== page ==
NYC Issues Request for Expressions of Interest to Create Climate Solutions Center (June 28, 2021)
On June 28, 2021, NYC announced the first step in an effort to create a Climate Solutions Center on Governors Island that would serve as a research and educational hub by issuing a Request for Expressions of Interest (RFEI), in the hopes of finding an entity capable of serving as an ‘anchor institution.’
Such a center is deemed to be needed as New York is susceptible to and has experienced the consequences of severe weather including flooding, excessive heat, and hurricane activity. Research and investments needed to adapt to such climate change has been lagging, according to Clare Newman, head of the Trust for Governors Island, a partner in the effort. The city’s dense urban environments and other factors also add complexities that existing models of disaster preparedness and recovery have struggled with, according to the city’s deputy mayor for housing and economic development, Vicky Been.
Some of the goals outlined by the city include supporting the research and development of climate solutions, preparing communities for the impact of climate change, creating over 7,000 jobs and having a fiscal impact of roughly $1 billion on NYC. Specific details for some of these goals were added in a statement issued in December.
The city and the Trust for Governors Island will make up to $150 million available in capital funding along with 33 acres of development sites and/or up to one million square feet of adaptive reuse opportunity, which the institution running the center would lease.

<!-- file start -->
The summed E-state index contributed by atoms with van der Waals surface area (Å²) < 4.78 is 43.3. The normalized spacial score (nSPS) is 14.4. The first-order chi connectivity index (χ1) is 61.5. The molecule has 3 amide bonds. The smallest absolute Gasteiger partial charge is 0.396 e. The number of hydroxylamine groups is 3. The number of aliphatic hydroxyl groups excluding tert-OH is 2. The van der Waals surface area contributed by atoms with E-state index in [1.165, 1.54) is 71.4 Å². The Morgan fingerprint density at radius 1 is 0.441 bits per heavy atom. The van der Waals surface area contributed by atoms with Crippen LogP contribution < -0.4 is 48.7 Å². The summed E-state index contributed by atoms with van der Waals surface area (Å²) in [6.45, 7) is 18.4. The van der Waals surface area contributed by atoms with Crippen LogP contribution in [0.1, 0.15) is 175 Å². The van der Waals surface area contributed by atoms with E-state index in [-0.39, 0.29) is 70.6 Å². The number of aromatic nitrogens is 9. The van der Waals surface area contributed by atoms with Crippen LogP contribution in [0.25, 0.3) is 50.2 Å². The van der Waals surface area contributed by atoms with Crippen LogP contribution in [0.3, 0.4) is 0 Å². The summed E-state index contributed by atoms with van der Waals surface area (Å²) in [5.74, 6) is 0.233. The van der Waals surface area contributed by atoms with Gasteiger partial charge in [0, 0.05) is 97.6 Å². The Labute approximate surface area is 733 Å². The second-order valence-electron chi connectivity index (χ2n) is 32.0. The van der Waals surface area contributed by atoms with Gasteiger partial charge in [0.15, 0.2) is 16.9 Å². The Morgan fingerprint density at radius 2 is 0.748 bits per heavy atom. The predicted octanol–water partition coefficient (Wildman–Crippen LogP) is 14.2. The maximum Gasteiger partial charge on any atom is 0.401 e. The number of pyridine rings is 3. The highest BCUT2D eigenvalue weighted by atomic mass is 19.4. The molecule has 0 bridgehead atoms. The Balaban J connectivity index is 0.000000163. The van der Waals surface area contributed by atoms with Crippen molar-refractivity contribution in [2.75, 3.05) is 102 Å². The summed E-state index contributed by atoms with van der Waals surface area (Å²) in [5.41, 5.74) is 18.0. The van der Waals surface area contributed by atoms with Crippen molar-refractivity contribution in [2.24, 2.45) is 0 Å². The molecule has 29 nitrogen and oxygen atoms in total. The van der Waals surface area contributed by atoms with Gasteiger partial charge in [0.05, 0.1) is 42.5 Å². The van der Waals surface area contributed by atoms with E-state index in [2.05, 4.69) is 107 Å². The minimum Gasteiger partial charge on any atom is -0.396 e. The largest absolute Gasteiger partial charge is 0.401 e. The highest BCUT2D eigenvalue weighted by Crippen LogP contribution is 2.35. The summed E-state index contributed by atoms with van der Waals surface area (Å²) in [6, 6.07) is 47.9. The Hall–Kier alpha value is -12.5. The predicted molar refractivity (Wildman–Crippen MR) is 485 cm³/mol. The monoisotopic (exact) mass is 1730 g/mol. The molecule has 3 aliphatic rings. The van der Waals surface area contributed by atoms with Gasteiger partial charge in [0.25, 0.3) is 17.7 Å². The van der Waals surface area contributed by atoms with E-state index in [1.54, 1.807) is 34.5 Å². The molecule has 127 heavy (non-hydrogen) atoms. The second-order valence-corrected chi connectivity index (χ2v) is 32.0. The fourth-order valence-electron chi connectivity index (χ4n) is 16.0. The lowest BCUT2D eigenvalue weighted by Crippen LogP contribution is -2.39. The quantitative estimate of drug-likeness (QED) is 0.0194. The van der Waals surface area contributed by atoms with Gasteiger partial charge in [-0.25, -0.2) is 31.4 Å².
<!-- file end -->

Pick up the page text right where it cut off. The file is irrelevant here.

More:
Entity to Run Center to Emerge from a Team Led by CUNY, MIT, Northeastern or Stonybrook University (December 22, 2021)
The city received 12 proposals in October, from partnerships that include over 30 academic and non-profit research institutions. Among the proposals was an effort led by Dan Doctoroff, former deputy mayor in charge of economic development under Mayor Bloomberg, and the finalists were announced on December 22.
The city further shared that its criteria in selecting the four finalists included assessing how the teams proposed to advance equitable climate solutions, create broader opportunities for the city’s residents, and contribute to Governors Island’s physical campus.
C3 Led by CUNY & The New School
One of the finalists is a team led by the City University of New York (CUNY) together with The New School, called the Climate Center Consortium (C3). As noted by CUNY interim executive vice chancellor Daniel E. Lemons, a major strength of this team lies in the fact that CUNY’s 25 campuses surrounding Governors Island are “deeply embedded in their respective communities.” Similarly, according to President Dwight A. McBride, The New School has functioned as a “community leader in New York City civic and cultural life,” and this team includes over 40 community based, education and environmental organizations. It would also benefit from CUNY’s experiences as the largest urban public university in the country, and its proven ability to impact social mobility as has been reported on by the outgoing city Comptroller.